Resource Management

Prescribed fire on waterfowl production area


Wetland Management

We manage approximately 2,500 acres of wetlands, including temporary, seasonal, and permanent wetlands. Many restored wetlands have been constructed with various types of water control structures, which allow biologists to manage water levels. By raising and lowering water levels, biologists can control invasive or exotic species and help provide adequate food and habitat at the right time for migrating and nesting waterfowl and other associated species.

Grassland Management

District lands include approximately 6,300 upland acres, consisting primarily of prairie with limited amounts of forested upland. Through prescribed burning, mowing, and supplemental plantings, we provide and maintain habitat needed for grassland species. Grasslands evolved with the presence of disturbance from bison and natural fires. Through our management activities, we are able to provide the disturbance that is necessary for the healthy grasslands and the wildlife that depend on them.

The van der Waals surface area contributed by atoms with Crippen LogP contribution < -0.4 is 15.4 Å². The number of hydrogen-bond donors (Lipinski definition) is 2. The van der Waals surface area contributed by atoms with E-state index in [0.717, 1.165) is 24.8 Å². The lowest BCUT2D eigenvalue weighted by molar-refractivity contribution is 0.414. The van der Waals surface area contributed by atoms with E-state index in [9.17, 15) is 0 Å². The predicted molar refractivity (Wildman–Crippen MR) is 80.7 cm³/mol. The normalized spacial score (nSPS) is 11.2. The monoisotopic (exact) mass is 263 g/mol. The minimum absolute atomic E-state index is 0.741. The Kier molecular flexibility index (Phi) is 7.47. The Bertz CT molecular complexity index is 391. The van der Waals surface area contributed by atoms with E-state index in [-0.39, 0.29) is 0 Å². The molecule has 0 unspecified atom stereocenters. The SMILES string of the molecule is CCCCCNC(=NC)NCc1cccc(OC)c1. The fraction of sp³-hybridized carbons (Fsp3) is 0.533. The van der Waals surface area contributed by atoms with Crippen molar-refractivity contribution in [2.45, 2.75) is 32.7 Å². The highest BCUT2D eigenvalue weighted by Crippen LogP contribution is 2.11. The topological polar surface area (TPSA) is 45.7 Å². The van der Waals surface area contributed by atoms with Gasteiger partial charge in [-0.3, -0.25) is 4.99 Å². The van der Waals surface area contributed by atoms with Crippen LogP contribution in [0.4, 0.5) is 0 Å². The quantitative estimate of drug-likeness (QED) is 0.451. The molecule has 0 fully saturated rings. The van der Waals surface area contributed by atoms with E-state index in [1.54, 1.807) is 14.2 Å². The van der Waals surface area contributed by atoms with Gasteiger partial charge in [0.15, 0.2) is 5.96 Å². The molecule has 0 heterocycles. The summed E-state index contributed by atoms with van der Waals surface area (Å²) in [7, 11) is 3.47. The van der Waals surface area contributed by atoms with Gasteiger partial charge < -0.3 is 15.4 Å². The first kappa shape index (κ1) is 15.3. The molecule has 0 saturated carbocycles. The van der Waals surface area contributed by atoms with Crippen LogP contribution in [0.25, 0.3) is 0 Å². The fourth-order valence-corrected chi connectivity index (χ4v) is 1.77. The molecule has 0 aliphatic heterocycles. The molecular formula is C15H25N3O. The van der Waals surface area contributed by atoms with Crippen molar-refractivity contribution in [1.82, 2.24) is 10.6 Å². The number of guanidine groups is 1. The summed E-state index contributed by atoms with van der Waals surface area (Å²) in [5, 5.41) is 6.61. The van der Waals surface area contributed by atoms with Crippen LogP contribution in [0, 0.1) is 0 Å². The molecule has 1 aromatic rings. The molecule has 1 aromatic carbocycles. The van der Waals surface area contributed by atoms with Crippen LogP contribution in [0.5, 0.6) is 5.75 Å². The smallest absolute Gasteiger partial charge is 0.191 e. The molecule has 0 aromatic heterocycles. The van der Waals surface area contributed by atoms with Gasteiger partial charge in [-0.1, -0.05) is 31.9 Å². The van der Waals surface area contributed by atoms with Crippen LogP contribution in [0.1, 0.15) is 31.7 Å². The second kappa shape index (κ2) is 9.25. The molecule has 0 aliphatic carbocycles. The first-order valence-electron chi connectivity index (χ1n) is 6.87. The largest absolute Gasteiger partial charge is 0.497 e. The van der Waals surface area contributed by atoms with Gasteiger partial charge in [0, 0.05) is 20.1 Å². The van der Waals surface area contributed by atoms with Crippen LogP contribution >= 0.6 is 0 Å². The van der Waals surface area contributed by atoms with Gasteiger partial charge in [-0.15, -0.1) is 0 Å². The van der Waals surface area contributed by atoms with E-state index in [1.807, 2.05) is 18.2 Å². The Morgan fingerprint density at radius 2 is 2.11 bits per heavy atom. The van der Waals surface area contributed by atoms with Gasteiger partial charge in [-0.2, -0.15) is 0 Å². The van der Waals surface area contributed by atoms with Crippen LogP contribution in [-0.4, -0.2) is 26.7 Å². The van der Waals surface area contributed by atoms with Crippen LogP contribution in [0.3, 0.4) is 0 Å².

Habitat Restoration

When new tracts of land are acquired, we are typically starting with bare agricultural fields. This gives us the opportunity to create or reestablish wetland basins and plant communities similar to that of pre-settlement conditions. Prairie restoration typically is complete after 3 years when native plant communities have become established.

Trapping Occurs on this Refuge

Trapping is a wildlife management tool used on some national wildlife refuges. Trapping may be used to protect endangered and threatened species or migratory birds or to control certain wildlife populations. The U.S. Fish and Wildlife Service also views trapping as a legitimate recreational and economic activity when there are harvestable surpluses of fur-bearing mammals. Outside of Alaska, refuges that permit trapping as a recreational use may require trappers to obtain a refuge special use permit. Signs are posted on refuges where trapping occurs. Contact the refuge manager for specific regulations. Click here for more information.